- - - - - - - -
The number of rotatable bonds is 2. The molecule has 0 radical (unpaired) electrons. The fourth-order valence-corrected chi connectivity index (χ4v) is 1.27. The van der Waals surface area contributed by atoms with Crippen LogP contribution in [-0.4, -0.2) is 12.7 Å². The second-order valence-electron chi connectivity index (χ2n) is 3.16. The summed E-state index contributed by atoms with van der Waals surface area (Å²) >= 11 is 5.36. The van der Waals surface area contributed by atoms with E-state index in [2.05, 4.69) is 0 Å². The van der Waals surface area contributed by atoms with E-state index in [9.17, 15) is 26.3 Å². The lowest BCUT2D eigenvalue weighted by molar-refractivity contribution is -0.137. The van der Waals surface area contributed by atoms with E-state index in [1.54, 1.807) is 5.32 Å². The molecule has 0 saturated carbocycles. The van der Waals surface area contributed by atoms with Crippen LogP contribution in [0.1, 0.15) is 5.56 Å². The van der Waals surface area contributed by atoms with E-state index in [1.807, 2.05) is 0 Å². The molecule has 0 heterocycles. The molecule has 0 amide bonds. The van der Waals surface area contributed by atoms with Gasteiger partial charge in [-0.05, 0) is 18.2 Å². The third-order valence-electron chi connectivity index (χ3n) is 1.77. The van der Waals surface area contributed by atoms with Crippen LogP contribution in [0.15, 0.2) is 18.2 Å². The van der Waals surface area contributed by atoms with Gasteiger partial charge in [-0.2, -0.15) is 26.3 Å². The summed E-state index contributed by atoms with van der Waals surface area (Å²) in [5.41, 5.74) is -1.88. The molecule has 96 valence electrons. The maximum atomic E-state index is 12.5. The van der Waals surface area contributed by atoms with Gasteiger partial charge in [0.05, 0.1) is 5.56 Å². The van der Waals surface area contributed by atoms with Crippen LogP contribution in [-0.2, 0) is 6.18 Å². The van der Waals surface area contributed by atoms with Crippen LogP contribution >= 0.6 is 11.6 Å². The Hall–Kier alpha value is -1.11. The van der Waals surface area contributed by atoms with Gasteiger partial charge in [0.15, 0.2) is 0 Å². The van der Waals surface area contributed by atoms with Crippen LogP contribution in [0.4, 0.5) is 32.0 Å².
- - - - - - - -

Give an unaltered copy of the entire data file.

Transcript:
The number of rotatable bonds is 2. The molecule has 0 radical (unpaired) electrons. The fourth-order valence-corrected chi connectivity index (χ4v) is 1.27. The van der Waals surface area contributed by atoms with Crippen LogP contribution in [-0.4, -0.2) is 12.7 Å². The second-order valence-electron chi connectivity index (χ2n) is 3.16. The summed E-state index contributed by atoms with van der Waals surface area (Å²) >= 11 is 5.36. The van der Waals surface area contributed by atoms with E-state index in [2.05, 4.69) is 0 Å². The van der Waals surface area contributed by atoms with E-state index in [9.17, 15) is 26.3 Å². The lowest BCUT2D eigenvalue weighted by molar-refractivity contribution is -0.137. The van der Waals surface area contributed by atoms with E-state index in [1.54, 1.807) is 5.32 Å². The molecule has 0 saturated carbocycles. The van der Waals surface area contributed by atoms with Crippen LogP contribution in [0.1, 0.15) is 5.56 Å². The van der Waals surface area contributed by atoms with E-state index in [1.807, 2.05) is 0 Å². The molecule has 0 heterocycles. The molecule has 0 amide bonds. The van der Waals surface area contributed by atoms with Gasteiger partial charge in [-0.05, 0) is 18.2 Å². The third-order valence-electron chi connectivity index (χ3n) is 1.77. The van der Waals surface area contributed by atoms with Crippen LogP contribution in [0.15, 0.2) is 18.2 Å². The van der Waals surface area contributed by atoms with Gasteiger partial charge in [-0.2, -0.15) is 26.3 Å². The summed E-state index contributed by atoms with van der Waals surface area (Å²) in [5.41, 5.74) is -1.88. The molecule has 96 valence electrons. The maximum atomic E-state index is 12.5. The van der Waals surface area contributed by atoms with Gasteiger partial charge in [0.05, 0.1) is 5.56 Å². The van der Waals surface area contributed by atoms with Crippen LogP contribution in [-0.2, 0) is 6.18 Å². The van der Waals surface area contributed by atoms with Crippen LogP contribution >= 0.6 is 11.6 Å². The Hall–Kier alpha value is -1.11. The van der Waals surface area contributed by atoms with Gasteiger partial charge in [0.15, 0.2) is 0 Å². The van der Waals surface area contributed by atoms with Crippen LogP contribution in [0.4, 0.5) is 32.0 Å².